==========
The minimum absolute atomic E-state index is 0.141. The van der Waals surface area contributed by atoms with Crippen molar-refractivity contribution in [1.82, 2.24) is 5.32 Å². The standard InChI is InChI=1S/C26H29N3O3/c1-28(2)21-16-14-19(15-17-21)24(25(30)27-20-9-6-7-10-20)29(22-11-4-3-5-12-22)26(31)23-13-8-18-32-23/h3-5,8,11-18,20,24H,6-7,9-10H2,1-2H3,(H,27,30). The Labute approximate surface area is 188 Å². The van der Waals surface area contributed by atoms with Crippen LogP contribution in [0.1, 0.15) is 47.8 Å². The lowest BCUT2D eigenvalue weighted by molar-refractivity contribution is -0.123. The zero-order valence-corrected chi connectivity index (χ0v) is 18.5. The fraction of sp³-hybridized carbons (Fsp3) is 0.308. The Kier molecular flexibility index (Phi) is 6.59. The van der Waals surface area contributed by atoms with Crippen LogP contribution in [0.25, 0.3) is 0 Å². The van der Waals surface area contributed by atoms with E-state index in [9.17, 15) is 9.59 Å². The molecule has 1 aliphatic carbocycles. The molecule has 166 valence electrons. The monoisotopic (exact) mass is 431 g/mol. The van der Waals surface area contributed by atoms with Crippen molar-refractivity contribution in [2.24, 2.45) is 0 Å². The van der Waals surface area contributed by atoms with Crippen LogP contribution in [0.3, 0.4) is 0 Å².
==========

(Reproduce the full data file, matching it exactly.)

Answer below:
The minimum absolute atomic E-state index is 0.141. The van der Waals surface area contributed by atoms with Crippen molar-refractivity contribution in [1.82, 2.24) is 5.32 Å². The standard InChI is InChI=1S/C26H29N3O3/c1-28(2)21-16-14-19(15-17-21)24(25(30)27-20-9-6-7-10-20)29(22-11-4-3-5-12-22)26(31)23-13-8-18-32-23/h3-5,8,11-18,20,24H,6-7,9-10H2,1-2H3,(H,27,30). The Labute approximate surface area is 188 Å². The van der Waals surface area contributed by atoms with Crippen LogP contribution in [0.1, 0.15) is 47.8 Å². The lowest BCUT2D eigenvalue weighted by molar-refractivity contribution is -0.123. The zero-order valence-corrected chi connectivity index (χ0v) is 18.5. The fraction of sp³-hybridized carbons (Fsp3) is 0.308. The Kier molecular flexibility index (Phi) is 6.59. The van der Waals surface area contributed by atoms with Crippen LogP contribution in [0.25, 0.3) is 0 Å². The van der Waals surface area contributed by atoms with E-state index in [9.17, 15) is 9.59 Å². The molecule has 1 aliphatic carbocycles. The molecule has 166 valence electrons. The monoisotopic (exact) mass is 431 g/mol. The van der Waals surface area contributed by atoms with Crippen molar-refractivity contribution in [2.24, 2.45) is 0 Å². The van der Waals surface area contributed by atoms with Crippen LogP contribution in [0.3, 0.4) is 0 Å².